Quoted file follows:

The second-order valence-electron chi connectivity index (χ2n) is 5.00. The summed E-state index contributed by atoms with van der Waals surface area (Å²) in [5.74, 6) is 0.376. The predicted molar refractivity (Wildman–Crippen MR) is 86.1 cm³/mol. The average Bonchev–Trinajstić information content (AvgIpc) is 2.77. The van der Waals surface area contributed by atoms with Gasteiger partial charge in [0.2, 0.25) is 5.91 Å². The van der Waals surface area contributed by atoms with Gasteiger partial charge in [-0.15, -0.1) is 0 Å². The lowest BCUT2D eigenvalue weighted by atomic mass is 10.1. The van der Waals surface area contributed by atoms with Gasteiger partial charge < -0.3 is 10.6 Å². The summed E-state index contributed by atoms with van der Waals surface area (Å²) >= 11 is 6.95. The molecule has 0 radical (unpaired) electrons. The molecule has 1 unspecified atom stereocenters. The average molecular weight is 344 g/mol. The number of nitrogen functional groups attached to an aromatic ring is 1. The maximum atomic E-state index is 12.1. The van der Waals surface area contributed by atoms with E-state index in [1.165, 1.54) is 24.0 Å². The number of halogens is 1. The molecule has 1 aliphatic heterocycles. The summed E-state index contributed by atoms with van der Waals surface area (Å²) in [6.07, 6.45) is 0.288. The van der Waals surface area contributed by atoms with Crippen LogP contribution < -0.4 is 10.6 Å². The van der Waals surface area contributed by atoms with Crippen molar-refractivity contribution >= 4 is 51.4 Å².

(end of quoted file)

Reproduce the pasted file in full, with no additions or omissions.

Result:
The second-order valence-electron chi connectivity index (χ2n) is 5.00. The summed E-state index contributed by atoms with van der Waals surface area (Å²) in [5.74, 6) is 0.376. The predicted molar refractivity (Wildman–Crippen MR) is 86.1 cm³/mol. The average Bonchev–Trinajstić information content (AvgIpc) is 2.77. The van der Waals surface area contributed by atoms with Gasteiger partial charge in [0.2, 0.25) is 5.91 Å². The van der Waals surface area contributed by atoms with Gasteiger partial charge in [-0.15, -0.1) is 0 Å². The lowest BCUT2D eigenvalue weighted by atomic mass is 10.1. The van der Waals surface area contributed by atoms with Gasteiger partial charge < -0.3 is 10.6 Å². The summed E-state index contributed by atoms with van der Waals surface area (Å²) >= 11 is 6.95. The molecule has 0 radical (unpaired) electrons. The molecule has 1 unspecified atom stereocenters. The average molecular weight is 344 g/mol. The number of nitrogen functional groups attached to an aromatic ring is 1. The maximum atomic E-state index is 12.1. The van der Waals surface area contributed by atoms with E-state index in [1.165, 1.54) is 24.0 Å². The number of halogens is 1. The molecule has 1 aliphatic heterocycles. The summed E-state index contributed by atoms with van der Waals surface area (Å²) in [6.07, 6.45) is 0.288. The van der Waals surface area contributed by atoms with Crippen LogP contribution < -0.4 is 10.6 Å². The van der Waals surface area contributed by atoms with Crippen molar-refractivity contribution >= 4 is 51.4 Å².